CD Review: Patrisha Thomson’s “Wild is the Wind”

July 26, 2022

Sometimes listening to the repertoire featured on a recording can be like slipping into a favorite old coat; the coat is well-made and provides comfort, warmth, and a dash of elegance, with few surprises other than in the quality of the craftsmanship. Wild is the Wind, the new release from singer Patrisha Thomson is just such a treat. She has a delicate, smoky voice and delivery that at times calls to mind Morgana King. Producer/arranger/pianist Steve Rawlins knows just how to surround and cushion that voice with a group of tasteful, sophisticated jazz musicians that responds to every change in tempo, feel and rhythm with ease.

“In a Mellow Tone” (Duke Ellington, Milt Gabler) opens the proceedings with an infectious swing that the singer maneuvers with style and a great sense of fun. The phrase “…feeling fancy free” might well be her declaration for the whole project. Tom Peterson on tenor saxophone and Ira Nepus on trombone, add to the good will of the number. “Dindi” (Aloysio Oliveria, Ray Gilbert, Antônio Carlos Jobim) is a lovely change from the opening energy and Thomson caresses the lyrics knowingly, her delivery dripping with love and romance. Here and throughout, the master guitarist Grant Geissman heightens whatever effect the singer is delivering aided on this track by Gordon Peeke on drums, Brad Dutz on percussion, and Bob Feldman on bass, establishing a lovely symbiosis of American jazz and Brazilian bossa. Pairing with guest vocalist Mon David, Thomson next takes a trip on “Route 66” (Bobby Troupe) that, despite my initial misgivings about its inclusion, flies by on the vocal sparring (with some pleasingly lighthearted scatting) sliding over the insistent rhythms of the band. 

The title track by Dimitri Tiomkin and Ned Washington comes next and offers haunting vocals caressed by Rawlins’s gorgeous piano and Scott Mayo’s flute. One of the lesser-known numbers, “There is No Greater Love” (Isham Jones, Marty Symes), bounces along in a big band groove enlivened by Michael Stever on trumpet and the other horns and woodwinds. One can imagine the smile on the singer’s face as she dives into this syncopated sea of music.  She wrings every painful, regretful moment out of the classic “You Don’t Know What Love Is” (Don Raye, Gene DePaul), proving her acting chops as well. Stevers provides a mournful trumpet underscoring to the storytelling.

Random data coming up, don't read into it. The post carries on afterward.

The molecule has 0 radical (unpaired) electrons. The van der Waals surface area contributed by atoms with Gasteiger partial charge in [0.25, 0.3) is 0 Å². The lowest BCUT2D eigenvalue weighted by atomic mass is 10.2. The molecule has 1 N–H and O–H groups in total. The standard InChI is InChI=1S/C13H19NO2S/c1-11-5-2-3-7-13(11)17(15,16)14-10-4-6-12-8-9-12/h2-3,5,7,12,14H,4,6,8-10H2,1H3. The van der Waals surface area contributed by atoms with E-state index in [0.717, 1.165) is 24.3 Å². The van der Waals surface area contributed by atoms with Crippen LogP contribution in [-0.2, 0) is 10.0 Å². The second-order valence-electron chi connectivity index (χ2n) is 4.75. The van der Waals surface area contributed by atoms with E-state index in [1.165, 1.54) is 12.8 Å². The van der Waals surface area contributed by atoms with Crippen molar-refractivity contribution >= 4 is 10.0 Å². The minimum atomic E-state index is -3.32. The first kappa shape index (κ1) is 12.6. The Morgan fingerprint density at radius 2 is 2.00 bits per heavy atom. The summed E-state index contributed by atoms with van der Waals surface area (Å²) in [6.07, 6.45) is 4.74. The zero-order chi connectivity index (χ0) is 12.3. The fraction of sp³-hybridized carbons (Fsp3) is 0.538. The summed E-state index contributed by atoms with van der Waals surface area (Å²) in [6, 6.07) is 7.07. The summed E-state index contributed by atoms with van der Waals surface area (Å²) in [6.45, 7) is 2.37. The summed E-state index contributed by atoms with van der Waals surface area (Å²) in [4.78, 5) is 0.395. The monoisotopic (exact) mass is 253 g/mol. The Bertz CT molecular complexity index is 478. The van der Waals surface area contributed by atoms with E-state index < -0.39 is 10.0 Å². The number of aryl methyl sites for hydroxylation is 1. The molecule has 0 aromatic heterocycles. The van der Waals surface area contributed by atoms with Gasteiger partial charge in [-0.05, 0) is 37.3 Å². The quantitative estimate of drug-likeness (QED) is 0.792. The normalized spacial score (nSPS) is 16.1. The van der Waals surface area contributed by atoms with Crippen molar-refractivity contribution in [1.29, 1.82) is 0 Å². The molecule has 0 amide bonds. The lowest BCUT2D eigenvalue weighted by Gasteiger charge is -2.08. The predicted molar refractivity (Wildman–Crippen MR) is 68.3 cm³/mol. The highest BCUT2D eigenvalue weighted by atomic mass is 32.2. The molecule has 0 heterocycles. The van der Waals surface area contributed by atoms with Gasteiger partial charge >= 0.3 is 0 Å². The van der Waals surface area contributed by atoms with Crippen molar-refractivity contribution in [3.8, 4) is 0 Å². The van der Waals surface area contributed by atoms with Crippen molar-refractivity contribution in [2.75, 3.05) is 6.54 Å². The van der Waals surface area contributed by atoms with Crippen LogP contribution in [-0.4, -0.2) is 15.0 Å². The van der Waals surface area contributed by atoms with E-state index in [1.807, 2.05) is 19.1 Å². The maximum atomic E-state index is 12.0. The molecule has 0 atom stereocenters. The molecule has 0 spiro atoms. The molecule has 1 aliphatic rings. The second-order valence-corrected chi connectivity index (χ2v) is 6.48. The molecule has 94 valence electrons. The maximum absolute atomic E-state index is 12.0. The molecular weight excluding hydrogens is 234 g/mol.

The singer has a ball with “Just Squeeze Me” (Duke Ellington, Lee Gaines), and with the help of Ken Wild’s bass takes the route of all-out seduction rather than the coquettish teasing with which it is usually done. With a Latin flair, “This Can’t Be Love” (Richard Rodgers, Lorenz Hart) bubbles into the air, buoyed by Mayo’s irrepressible flute. A simple, yet stunning, “A Nightingale Sang in Berkeley Square” (Eric Maschwitz, Manning Sherwin) is a diaphanous conversation between Thomson and Rawlins. “I Can’t Give You Anything But Love” (Jimmy McHugh, Dorothy Fields) is a genuine timepiece with its sparkling vocal and irrepressible musicianship; in the best sense of the phrase, it could have been recorded at any time—a century ago, or yesterday. Ken Wild’s bass and Geissman’s guitar stand out.

“Autumn Leaves” (Joseph Kosma, Jacques Prévert, Johnny Mercer) is done with an insistent beat that gives it a spine that rescues it from the maudlin journey it can often become, while Thomson’s moving vocals, in both English and French, capture the pain and poetry of the lyrics. Ending on a light note, the singer concludes with “Frim Fram Sauce” (Redd Evans, Joe Ricardel) and devours the imaginary smorgasbord of lyrics with gusto. It comes off not so much as a finale for this project but merely a pause until we are lucky enough to get another volume of standards from the singer. And while we await that happy event, we can always go back and start this current delight all over again and marvel at the talent of Patrisha Thomson.


About the Author

Gerry Geddes has conceived and directed a number of musical revues—including the Bistro- and MAC Award-winning "Monday in the Dark with George" and "Put On Your Saturday Suit-Words & Music by Jimmy Webb"—and directed many cabaret artists, including André De Shields, Helen Baldassare, Darius de Haas, and drag artist Julia Van Cartier. He directs "The David Drumgold Variety Show," currently in residence at Manhattan Movement & Arts Center, and has produced a number of recordings, including two Bistro-winning CDs. He’s taught vocal performance at The New School, NYU, and London’s Goldsmith’s College and continues to conduct private workshops and master classes. As a writer and critic, he has covered New York’s performing arts scene for over 40 years in both local and national publications; his lyrics have been sung by several cabaret and recording artists. Gerry is an artist in residence at Pangea, and a regular contributor to the podcast “Troubadours & Raconteurs.” He just completed a memoir of his life in NYC called “Didn’t I Ever Tell You This?”